QRA Locator: IO80fj, 34 m above sea level.
I've held amateur radio licence G8JMS since 1975 or so and mainly operate low power HF SSB and PSK-31.
For true QRP and portable work, I use an FT-817 - a fantastic transceiver - with an LDG Z-817 automatic atu. I use a Ten-Tec Jupiter for a bit more power.
The antenna here is an Offset Centre-Fed Dipole (OFCD). I use an inverted-Vee or a vertical for HF portable operation.
CW (Morse code)
As a G8, I never 'had' to learn CW. Passing the RAE in the mid-1970's gave me a Class B licence with access to 2 metres and up, no transmitting on HF bands and no CW. Now, I wish I'd learnt CW a few decades ago :-).
Still, it's never too late to learn and there are a huge number of resources on the web to help you learn CW. A lot of these course use the Koch method, where you learn from the outset at high speed, say 20 WPM, beginning with 2 characters. When you copy 90% perfect, you add a third; and so on. Alternatively, the Farnsworth method is much like the Koch method, sending characters at high speed, but uses longer timing between characters. The experts all say it is much harder, in the long run, to learn at slow speed and then try to get faster. You need to recognise the sound of the code, too, so learning by looking at dots and dashes is not much help. But, hey, I am just a beginner myself!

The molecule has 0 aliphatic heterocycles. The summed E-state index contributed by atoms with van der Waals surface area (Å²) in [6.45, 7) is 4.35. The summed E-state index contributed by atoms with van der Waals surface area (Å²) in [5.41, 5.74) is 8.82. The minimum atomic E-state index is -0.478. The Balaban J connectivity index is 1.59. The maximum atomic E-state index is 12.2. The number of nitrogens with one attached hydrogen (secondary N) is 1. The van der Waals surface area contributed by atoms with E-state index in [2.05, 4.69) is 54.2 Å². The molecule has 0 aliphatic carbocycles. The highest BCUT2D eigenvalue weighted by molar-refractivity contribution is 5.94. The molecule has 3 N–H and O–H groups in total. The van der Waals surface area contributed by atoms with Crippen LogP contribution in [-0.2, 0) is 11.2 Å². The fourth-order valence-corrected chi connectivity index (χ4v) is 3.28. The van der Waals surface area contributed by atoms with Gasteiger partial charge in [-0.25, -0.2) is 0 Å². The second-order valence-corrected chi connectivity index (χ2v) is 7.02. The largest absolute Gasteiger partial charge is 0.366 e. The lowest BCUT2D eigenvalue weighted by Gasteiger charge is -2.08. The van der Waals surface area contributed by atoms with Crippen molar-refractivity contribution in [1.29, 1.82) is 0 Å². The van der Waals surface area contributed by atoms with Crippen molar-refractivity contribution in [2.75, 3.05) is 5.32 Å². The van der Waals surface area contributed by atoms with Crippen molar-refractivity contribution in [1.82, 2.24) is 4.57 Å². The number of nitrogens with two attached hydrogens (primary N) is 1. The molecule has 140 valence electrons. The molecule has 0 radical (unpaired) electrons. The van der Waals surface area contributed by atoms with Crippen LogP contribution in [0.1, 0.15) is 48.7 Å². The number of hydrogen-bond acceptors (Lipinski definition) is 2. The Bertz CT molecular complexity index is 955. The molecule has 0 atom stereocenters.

I have found the following useful for learning to copy CW:
LCWO - a free on-line course that you take at your own pace. The course progresses through fixed groups of random characters, starting with two characters and then adding a character as you get more proficient. Speed and pitch are variable, but the time between groups is not. For the assessments, you need to enter characters from your keyboard as you copy them, or write them down and enter the data later. I find listening and typing/writing extremely difficult, but will persevere.
Morse Mania - a program for Mac OSX. You can select the characters to send, unlike LCWO. The learning mode on this program sends the characters you select and you can set the timing of the spacing between letters. It's $20. Sorry, I have not used any Windows programs to learn CW.
K7QO's code course - this is a downloadable ISO image you will need to burn to a CD. The CD contains 500-odd audio tracks in mp3 format and so is ideal for use with an mp3 player to practice whenever you want. The mp3 files stretch from characters only to chapters from books. A huge resource. Of course, you don't have control over the sending speed or pitch, but as a learning resource it is extremely useful.
Between these three, I hope to master copying CW - sending will be something else.
I intend to get operational on the microwave bands; and optical working looks interesting (sorry) - just need the time to build some kit.